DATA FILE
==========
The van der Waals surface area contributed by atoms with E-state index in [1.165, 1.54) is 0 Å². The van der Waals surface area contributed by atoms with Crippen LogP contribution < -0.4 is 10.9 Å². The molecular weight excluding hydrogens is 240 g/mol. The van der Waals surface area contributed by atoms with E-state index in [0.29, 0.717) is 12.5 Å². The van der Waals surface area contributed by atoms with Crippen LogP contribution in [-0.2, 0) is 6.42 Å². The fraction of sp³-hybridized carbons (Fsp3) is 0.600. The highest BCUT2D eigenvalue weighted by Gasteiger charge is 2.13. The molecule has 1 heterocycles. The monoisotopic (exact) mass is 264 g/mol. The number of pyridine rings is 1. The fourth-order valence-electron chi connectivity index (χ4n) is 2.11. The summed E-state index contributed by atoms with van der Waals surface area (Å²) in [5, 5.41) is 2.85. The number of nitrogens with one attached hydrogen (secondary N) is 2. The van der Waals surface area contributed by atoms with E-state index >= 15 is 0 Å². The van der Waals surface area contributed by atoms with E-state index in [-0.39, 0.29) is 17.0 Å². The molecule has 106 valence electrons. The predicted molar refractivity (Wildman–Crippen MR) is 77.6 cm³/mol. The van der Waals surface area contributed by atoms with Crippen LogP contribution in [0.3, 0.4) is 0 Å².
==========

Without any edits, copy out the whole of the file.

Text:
The van der Waals surface area contributed by atoms with E-state index in [1.165, 1.54) is 0 Å². The van der Waals surface area contributed by atoms with Crippen LogP contribution < -0.4 is 10.9 Å². The molecular weight excluding hydrogens is 240 g/mol. The van der Waals surface area contributed by atoms with E-state index in [0.29, 0.717) is 12.5 Å². The van der Waals surface area contributed by atoms with Crippen LogP contribution in [-0.2, 0) is 6.42 Å². The fraction of sp³-hybridized carbons (Fsp3) is 0.600. The highest BCUT2D eigenvalue weighted by Gasteiger charge is 2.13. The molecule has 1 heterocycles. The monoisotopic (exact) mass is 264 g/mol. The number of pyridine rings is 1. The fourth-order valence-electron chi connectivity index (χ4n) is 2.11. The summed E-state index contributed by atoms with van der Waals surface area (Å²) in [5, 5.41) is 2.85. The number of nitrogens with one attached hydrogen (secondary N) is 2. The van der Waals surface area contributed by atoms with E-state index >= 15 is 0 Å². The van der Waals surface area contributed by atoms with E-state index in [-0.39, 0.29) is 17.0 Å². The molecule has 106 valence electrons. The predicted molar refractivity (Wildman–Crippen MR) is 77.6 cm³/mol. The van der Waals surface area contributed by atoms with Crippen LogP contribution in [0.3, 0.4) is 0 Å².